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In contemporary scotland donald campbell and his

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In contemporary Scotland, Donald Campbell and his parents farmed sheep in the glen close to the cottage of the Bodach. He was a welcome guest in their home, and Donald viewed him as a grandfather wise in the way of stories. So it was that one night the Bodach revealed a vision he had; the glen was to have visitors. Three men would appear. One would carry a forest on his back, the second would have lightening in his hand, and the third would bring death. The following night three strangers appeared at the home of the Campbell’s , just as the Bodach has predicted. The first had pinecones in his backpack, to plant a forest. The second had blueprints for a hydroelectric power station to bring man-made lightening to the glen. The third man, the designer of the project, announced that the glen would be flooded, bringing death. Thirteen stones, perfectly separated, formed a circle in the glen. They were twelve feet in height, two feet wide and six feet thick. It was believed that every one hundred years the Stones walked to the river and submerged their heads into the water to renew their strength. The Bodach determined that the glen would not be flooded until the Stones could renew their strength. The Bodach carried a carved black staff, given to him at the time he was given the power of the Second Sight. The gift allowed him to project himself, and thus to place himself in the very area to be flooded. When it became evident that the Bodach was dying, it was Donald to whom the Bodach passed the gift of Second Sight, and the responsibility of saving the Stones. Mollie Hunter incorporated the Druid beliefs in the power of the Stones with Highland lore that death merely meant that an ―old person was going to his own herd…going home to the One that 35 Walsh, Jill Paton, in discussion with the author, New England Children’s Literature Conference, 1993. 36 Hunter, Mollie, The Walking Stones (New York: Harper & Row, 1970.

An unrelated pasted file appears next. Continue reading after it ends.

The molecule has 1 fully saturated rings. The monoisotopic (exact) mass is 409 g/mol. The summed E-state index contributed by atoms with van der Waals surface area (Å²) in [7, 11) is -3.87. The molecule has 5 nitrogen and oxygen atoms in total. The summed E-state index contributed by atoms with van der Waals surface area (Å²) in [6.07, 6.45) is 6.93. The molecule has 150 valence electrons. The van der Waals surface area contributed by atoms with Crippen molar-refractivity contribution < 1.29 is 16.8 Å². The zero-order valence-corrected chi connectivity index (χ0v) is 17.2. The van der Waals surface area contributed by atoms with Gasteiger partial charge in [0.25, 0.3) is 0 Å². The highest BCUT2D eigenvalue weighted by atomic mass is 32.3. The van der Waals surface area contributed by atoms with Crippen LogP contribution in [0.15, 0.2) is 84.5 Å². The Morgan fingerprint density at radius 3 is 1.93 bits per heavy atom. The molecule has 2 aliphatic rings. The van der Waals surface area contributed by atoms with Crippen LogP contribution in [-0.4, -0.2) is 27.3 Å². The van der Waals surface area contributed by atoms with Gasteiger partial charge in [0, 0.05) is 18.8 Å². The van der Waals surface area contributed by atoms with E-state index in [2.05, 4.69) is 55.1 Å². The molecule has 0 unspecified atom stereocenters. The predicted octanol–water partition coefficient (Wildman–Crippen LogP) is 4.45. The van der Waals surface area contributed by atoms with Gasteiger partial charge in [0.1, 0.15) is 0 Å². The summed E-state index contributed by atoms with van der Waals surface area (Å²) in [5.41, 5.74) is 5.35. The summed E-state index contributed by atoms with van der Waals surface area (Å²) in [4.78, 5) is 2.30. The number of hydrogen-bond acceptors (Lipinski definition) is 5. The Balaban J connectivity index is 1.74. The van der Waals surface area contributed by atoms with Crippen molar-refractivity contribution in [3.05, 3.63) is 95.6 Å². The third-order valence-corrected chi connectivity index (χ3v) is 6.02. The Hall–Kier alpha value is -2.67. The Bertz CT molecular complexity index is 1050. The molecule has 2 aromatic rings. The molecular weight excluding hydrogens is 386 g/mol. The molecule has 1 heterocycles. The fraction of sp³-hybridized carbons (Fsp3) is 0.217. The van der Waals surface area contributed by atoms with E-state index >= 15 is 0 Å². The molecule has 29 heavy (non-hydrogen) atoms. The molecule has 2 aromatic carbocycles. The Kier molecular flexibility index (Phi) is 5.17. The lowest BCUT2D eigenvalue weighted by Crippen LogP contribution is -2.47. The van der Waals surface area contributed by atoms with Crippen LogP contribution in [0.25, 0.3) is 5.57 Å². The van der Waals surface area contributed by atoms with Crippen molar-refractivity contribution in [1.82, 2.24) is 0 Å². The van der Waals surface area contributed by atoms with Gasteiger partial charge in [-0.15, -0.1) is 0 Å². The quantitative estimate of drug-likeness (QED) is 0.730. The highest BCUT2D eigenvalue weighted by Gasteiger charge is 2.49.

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Forum on Public Policy 12 created him…‖ 37 In this spiritual dimension, she also placed the importance of tradition, legacy, the environment and respect for nature. Cat Herself The nomadic lifestyle of Scotland’s travelling community is depicted with the genuine respect that Mollie Hunter has for the subjugated. The tragic death of a young tinker woman ―…from an older land than ours, and from a stranger one‖ 38 led the author to give her a voice of dignity and to illuminate the religious hypocrisy that led to her demise. It is a theme that resonates in her writing; she gives the disempowered a voice. As a young teen, Mollie suffered the humiliation of being poor, and so with empathy and respect she has taken on the social mores that strip people of their self-respect. Cat McPhie’ s charge to trade handmade baskets for clothing led her to the home of the gentry.
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